Who Special Immigrant Juvenile Status Is For - Montclair, CASpecial Immigrant Juvenile Status Qualification Criteria Minor Must Meet

The main criteria a minor must meet for Special Immigrant Juvenile Status is that they have suffered abuse, abandonment, or neglect. In addition, the abuse, abandonment, or neglect has to be at the hands of one or both parents. If a child is in the U.S. with both parents and they’re growing up in a safe and nurturing environment, then they won’t qualify for SIJS.

The Age Limits For SIJS Eligibility

Contrary to what some might think, SIJS is not an option limited to minor children. In fact, the age limit for applying for Special Immigrant Juvenile Status is 21 in California. Therefore, a young person can apply for SIJS up until the age of 21 – not 18, as many falsely believe. However, it is important to note that the government has to receive the visa application the day before the child’s 21st birthday at the latest and the final state court order needs to be obtained before the child turns 21. I have faced situations where an applicant is even 20 years and 10 months old and we need to make the applications on an emergency basis and, in those cases, we always request an advanced hearing so that they are able to benefit from the program.

The Specific Instances Of Abuse, Neglect, Or Abandonment Required To Qualify For SIJS

In order to apply for the special immigrant juvenile visa, you need an order from a state or local court that says that a child has suffered abuse, abandonment, or neglect. If a judge, for whatever reason, decides that there hasn’t been abuse, abandonment, or neglect or that the case is not approved for some other reason, then you will not be able to apply for the special juvenile visa. That is why it is the first and often most crucial step in the special juvenile process.

Luckily, the standards are wide in the SIJS program, and documented evidence of abuse or neglect is not required for a child to qualify. In many cases, the abuse or neglect suffered by the child isn’t formally documented, and there are typically no police reports or investigations confirming it. Instead, the majority of cases involve “evidence” in the form of the child simply sharing their life story.

For instance, if a child is unable to attend school because they have to work in the fields to support their family, this can be seen as a form of abuse or abandonment. Alternatively, some children may recount experiences of extreme discipline from their parents, including physical beatings or prolonged punishments, such as making them stay on their knees. While these incidents may not have official documentation, testimony is typically considered as credible evidence which can lead to SIJS approval.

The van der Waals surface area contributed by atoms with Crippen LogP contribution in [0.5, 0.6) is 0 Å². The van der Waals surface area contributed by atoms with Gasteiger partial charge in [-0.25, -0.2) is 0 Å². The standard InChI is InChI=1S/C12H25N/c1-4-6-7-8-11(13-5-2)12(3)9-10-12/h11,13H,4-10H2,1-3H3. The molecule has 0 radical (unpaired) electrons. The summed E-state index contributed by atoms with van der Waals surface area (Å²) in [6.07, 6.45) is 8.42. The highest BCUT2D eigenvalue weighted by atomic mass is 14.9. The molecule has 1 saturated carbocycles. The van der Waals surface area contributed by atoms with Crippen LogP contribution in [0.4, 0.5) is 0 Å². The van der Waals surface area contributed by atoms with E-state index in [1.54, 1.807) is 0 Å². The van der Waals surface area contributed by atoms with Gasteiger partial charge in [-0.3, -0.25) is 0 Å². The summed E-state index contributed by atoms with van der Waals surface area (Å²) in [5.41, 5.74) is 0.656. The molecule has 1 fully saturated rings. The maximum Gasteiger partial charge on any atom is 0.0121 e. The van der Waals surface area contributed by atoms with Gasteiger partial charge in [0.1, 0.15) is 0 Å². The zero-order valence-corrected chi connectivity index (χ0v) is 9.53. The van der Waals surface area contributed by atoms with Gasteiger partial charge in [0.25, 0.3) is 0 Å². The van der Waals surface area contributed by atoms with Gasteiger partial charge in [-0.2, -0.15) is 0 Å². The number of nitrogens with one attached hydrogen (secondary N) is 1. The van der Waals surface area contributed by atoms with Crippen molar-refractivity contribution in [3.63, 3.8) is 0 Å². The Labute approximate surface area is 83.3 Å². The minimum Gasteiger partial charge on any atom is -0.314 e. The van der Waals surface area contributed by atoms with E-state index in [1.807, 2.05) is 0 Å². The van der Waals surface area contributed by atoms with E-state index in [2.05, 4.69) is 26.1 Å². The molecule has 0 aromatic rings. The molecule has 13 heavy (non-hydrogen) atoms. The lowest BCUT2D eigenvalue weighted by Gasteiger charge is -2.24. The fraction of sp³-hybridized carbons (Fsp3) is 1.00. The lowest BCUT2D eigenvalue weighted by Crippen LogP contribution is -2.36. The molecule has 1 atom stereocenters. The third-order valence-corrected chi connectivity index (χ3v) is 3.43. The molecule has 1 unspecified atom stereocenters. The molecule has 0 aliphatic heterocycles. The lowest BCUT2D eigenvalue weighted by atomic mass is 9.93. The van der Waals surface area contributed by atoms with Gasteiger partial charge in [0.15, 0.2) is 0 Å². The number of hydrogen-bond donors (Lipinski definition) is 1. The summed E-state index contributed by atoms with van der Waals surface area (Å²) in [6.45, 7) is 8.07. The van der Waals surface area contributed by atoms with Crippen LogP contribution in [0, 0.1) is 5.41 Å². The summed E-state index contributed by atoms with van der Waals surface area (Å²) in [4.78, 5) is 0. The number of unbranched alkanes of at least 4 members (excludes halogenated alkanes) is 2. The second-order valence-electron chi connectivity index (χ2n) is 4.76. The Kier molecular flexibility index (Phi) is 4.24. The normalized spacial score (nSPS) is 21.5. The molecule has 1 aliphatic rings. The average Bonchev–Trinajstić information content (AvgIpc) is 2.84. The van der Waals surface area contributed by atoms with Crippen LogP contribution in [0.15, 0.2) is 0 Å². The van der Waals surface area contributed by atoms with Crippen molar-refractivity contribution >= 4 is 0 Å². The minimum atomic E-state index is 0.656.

The strengths of the SIJS program lie in its broad standards and commitment to giving children the benefit of the doubt. This approach recognizes that children need protection and aims to safeguard their well-being and childhood to the greatest extent possible.

Immigration Or Removal Proceedings And Special Immigrant Juvenile Status

Most often, when a child is applying for SIJS, they have just arrived from their home country and are still in the middle of other immigration court proceedings. Judges, fortunately, are inclined to grant continuances so that the SIJS process can be applied for, even if the child is at risk of removal or deportation. Once Special Immigrant Juvenile Status is approved, judges are often willing to terminate any other immigration cases against the applicant.

If the removal case is dismissed and the SIJS application is approved, the child will get the visa and be eligible for deferred action. This is a guarantee and promise from the government that, if everything remains the same, the child will not be placed in removal proceedings and they can remain in the United States while they are waiting for that visa to become current.

SIJS Status Juveniles Can Work And Support Themselves

One of the latest changes in SIJS status from the US government was to offer deferred action once the special immigrant juvenile visa is approved. In the past, during the Obama presidency and the Trump presidency, this benefit was not available. Previously, applicants had to wait for their SIJS visa to become current before they were eligible for employment authorization, but now that has changed. As of 2023, as soon as the SIJS visa is approved, a child is able to apply for work authorization.

This is especially good for youths 18 and over who have to start working because they are no longer in school – but there are benefits to applying for employment authorization even for minor children. Doing so means they will be issued with a social security number, and that is helpful for schools; then in the future, it will be easier for them to have work authorization if they need it.

For more information on Qualifying For Special Immigrant Juvenile Status, an initial consultation is your next best step. Get the information and legal answers you are seeking by calling (626) 900-1714 today.

The Law Office Of Eloy Aguirre

Call Now To Get Help With Your Citizenship:
(626) 900-1714

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